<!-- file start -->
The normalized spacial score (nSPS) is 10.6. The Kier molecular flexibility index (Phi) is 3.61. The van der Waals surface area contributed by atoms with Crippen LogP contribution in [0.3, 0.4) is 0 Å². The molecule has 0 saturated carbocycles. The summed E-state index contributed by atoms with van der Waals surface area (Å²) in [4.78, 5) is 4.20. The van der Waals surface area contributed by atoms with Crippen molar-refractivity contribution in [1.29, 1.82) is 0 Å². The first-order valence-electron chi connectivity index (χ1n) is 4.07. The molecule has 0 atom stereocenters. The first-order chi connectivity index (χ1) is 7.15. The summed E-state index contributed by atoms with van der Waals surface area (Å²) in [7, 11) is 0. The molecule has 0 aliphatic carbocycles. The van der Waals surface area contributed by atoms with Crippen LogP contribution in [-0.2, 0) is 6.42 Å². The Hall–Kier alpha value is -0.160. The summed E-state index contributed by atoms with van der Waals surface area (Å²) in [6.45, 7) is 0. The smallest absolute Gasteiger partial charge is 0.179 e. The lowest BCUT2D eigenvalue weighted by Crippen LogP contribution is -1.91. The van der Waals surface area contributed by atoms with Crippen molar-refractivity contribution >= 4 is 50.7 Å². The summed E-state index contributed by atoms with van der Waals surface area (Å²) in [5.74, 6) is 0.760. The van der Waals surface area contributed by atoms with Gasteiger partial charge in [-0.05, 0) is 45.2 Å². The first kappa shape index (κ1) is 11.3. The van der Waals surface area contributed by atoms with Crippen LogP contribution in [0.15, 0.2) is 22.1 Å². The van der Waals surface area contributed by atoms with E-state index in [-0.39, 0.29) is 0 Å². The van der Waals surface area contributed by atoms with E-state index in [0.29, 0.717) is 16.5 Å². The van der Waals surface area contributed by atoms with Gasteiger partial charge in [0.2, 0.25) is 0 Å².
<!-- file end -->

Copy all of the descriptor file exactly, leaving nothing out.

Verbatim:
The normalized spacial score (nSPS) is 10.6. The Kier molecular flexibility index (Phi) is 3.61. The van der Waals surface area contributed by atoms with Crippen LogP contribution in [0.3, 0.4) is 0 Å². The molecule has 0 saturated carbocycles. The summed E-state index contributed by atoms with van der Waals surface area (Å²) in [4.78, 5) is 4.20. The van der Waals surface area contributed by atoms with Crippen molar-refractivity contribution in [1.29, 1.82) is 0 Å². The first-order valence-electron chi connectivity index (χ1n) is 4.07. The molecule has 0 atom stereocenters. The first-order chi connectivity index (χ1) is 7.15. The summed E-state index contributed by atoms with van der Waals surface area (Å²) in [7, 11) is 0. The molecule has 0 aliphatic carbocycles. The van der Waals surface area contributed by atoms with Crippen LogP contribution in [-0.2, 0) is 6.42 Å². The Hall–Kier alpha value is -0.160. The summed E-state index contributed by atoms with van der Waals surface area (Å²) in [6.45, 7) is 0. The smallest absolute Gasteiger partial charge is 0.179 e. The lowest BCUT2D eigenvalue weighted by Crippen LogP contribution is -1.91. The van der Waals surface area contributed by atoms with Crippen molar-refractivity contribution >= 4 is 50.7 Å². The summed E-state index contributed by atoms with van der Waals surface area (Å²) in [5.74, 6) is 0.760. The van der Waals surface area contributed by atoms with Gasteiger partial charge in [-0.05, 0) is 45.2 Å². The first kappa shape index (κ1) is 11.3. The van der Waals surface area contributed by atoms with Crippen LogP contribution in [0.15, 0.2) is 22.1 Å². The van der Waals surface area contributed by atoms with E-state index in [-0.39, 0.29) is 0 Å². The van der Waals surface area contributed by atoms with E-state index in [0.29, 0.717) is 16.5 Å². The van der Waals surface area contributed by atoms with Gasteiger partial charge in [0.2, 0.25) is 0 Å².